The past few weeks have seen every conceivable element of everyday life disrupted by the coronavirus and the measures enacted to contain its spread. The challenges to public health, the economy, and to society have been unprecedented.
Schools, shops and offices have shut down, with thousands of jobs lost or furloughed. Friends and family are unable to visit each other, while the home has become the centre of education, entertainment and work.
The situation has elevated the role of communications infrastructure significantly. Mobile and broadband networks have been essential for communicating with colleagues and loved ones, accessing business applications or education resources, and for entertainment purposes that lessen the constraints of restricted movement.
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There had been fears that these networks would struggle under the weight of additional data traffic but any predicted meltdown has failed to materialise. Most networks have been built to withstand peak demands, while major streaming services have reduced transmission quality at the request of the EU. The signs are that the dramatic growth on traffic has now plateaued.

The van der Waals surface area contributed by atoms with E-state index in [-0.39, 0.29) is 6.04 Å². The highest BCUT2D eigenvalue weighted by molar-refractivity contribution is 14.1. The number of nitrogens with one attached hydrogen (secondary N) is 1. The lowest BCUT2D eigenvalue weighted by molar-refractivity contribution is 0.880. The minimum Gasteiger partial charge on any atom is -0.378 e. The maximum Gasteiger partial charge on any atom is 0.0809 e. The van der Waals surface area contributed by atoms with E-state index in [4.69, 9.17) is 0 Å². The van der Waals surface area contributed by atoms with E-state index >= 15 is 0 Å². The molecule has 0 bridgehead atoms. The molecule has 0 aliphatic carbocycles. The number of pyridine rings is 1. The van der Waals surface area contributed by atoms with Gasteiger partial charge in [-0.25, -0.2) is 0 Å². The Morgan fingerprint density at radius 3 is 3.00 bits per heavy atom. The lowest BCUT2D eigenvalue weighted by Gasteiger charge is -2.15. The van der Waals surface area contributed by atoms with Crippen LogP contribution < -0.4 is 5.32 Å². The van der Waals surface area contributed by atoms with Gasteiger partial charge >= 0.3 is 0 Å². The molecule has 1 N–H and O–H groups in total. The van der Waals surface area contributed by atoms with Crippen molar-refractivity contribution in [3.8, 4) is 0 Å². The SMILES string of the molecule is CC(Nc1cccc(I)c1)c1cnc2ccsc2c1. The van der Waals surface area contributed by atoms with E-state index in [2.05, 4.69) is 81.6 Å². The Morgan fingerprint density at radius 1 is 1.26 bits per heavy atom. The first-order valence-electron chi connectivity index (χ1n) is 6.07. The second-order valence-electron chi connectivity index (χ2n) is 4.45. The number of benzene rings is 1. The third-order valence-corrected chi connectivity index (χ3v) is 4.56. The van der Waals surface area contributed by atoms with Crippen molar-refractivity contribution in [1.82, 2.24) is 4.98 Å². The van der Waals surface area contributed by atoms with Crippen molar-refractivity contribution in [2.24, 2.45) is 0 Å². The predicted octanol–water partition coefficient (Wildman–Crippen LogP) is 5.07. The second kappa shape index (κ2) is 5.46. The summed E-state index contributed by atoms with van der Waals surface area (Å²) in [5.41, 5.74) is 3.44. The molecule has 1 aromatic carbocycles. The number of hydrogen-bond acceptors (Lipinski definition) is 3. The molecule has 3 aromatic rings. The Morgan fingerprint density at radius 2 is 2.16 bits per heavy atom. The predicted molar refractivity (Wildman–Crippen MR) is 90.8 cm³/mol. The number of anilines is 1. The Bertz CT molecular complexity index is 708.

Connectivity has never been as important to the functioning of society, so it comes as a surprise that mobile operators and internet service providers (ISPs) are not reaping the benefits on their balance sheets or the stock market. Part of the reason is that communications providers have high fixed costs and must continue to invest in infrastructure without a way of monetising this explosion in demand – at least not immediately. A decline in share prices reflects that.
A report from Analysys Mason suggests that telecoms revenue in developed markets will fall by 3.4 per cent this year, a reversal from the firm’s original growth forecast of 0.7 per cent prior to the crisis. Analysts anticipate there will be a return to growth of 0.8 per cent in 2021, but this will still be down on 2019 levels. Overall, the economic impact will be more than $40 billion in both 2020 and 2021.
The chief reason for this downturn is the slowing economy. The estimates are based on an assumption that global GDP will fall by 6 percent in 2020, a figure which has inevitable repercussions for business spend on communications services. Increased demand for remote working connectivity will not offset the impact of business closures, higher unemployment levels, and temporary office and retail shutdowns. Mobile operators will be disproportionately affected by reduced business travel, with revenues expected to fall by 12 per cent in 2020.